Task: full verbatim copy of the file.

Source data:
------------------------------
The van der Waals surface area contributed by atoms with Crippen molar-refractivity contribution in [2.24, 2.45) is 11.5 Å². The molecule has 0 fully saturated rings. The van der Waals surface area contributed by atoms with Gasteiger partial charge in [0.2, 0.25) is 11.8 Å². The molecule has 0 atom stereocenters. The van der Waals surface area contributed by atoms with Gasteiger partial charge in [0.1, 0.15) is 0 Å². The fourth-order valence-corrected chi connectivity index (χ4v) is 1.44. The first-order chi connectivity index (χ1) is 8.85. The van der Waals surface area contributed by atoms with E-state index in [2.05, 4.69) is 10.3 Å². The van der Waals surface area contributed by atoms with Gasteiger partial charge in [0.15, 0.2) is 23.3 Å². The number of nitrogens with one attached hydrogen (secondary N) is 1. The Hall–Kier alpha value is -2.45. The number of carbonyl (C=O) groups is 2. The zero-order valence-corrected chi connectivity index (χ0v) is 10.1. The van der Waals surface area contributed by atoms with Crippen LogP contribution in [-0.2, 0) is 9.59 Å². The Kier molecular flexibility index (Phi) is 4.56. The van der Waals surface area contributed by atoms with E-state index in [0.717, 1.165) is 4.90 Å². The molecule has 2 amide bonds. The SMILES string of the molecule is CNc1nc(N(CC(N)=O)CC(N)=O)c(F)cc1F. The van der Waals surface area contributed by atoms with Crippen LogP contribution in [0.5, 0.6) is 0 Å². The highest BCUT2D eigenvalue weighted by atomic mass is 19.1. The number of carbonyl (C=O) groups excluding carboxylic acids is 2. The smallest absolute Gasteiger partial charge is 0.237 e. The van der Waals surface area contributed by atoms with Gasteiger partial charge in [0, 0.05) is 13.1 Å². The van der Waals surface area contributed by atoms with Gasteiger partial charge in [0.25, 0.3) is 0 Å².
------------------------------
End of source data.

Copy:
The van der Waals surface area contributed by atoms with Crippen molar-refractivity contribution in [2.24, 2.45) is 11.5 Å². The molecule has 0 fully saturated rings. The van der Waals surface area contributed by atoms with Gasteiger partial charge in [0.2, 0.25) is 11.8 Å². The molecule has 0 atom stereocenters. The van der Waals surface area contributed by atoms with Gasteiger partial charge in [0.1, 0.15) is 0 Å². The fourth-order valence-corrected chi connectivity index (χ4v) is 1.44. The first-order chi connectivity index (χ1) is 8.85. The van der Waals surface area contributed by atoms with E-state index in [2.05, 4.69) is 10.3 Å². The van der Waals surface area contributed by atoms with Gasteiger partial charge in [0.15, 0.2) is 23.3 Å². The number of nitrogens with one attached hydrogen (secondary N) is 1. The Hall–Kier alpha value is -2.45. The number of carbonyl (C=O) groups is 2. The zero-order valence-corrected chi connectivity index (χ0v) is 10.1. The van der Waals surface area contributed by atoms with Crippen LogP contribution in [-0.2, 0) is 9.59 Å². The Kier molecular flexibility index (Phi) is 4.56. The van der Waals surface area contributed by atoms with E-state index in [0.717, 1.165) is 4.90 Å². The molecule has 2 amide bonds. The SMILES string of the molecule is CNc1nc(N(CC(N)=O)CC(N)=O)c(F)cc1F. The van der Waals surface area contributed by atoms with Crippen LogP contribution in [0.5, 0.6) is 0 Å². The highest BCUT2D eigenvalue weighted by atomic mass is 19.1. The number of carbonyl (C=O) groups excluding carboxylic acids is 2. The smallest absolute Gasteiger partial charge is 0.237 e. The van der Waals surface area contributed by atoms with Gasteiger partial charge in [0, 0.05) is 13.1 Å². The van der Waals surface area contributed by atoms with Gasteiger partial charge in [0.25, 0.3) is 0 Å².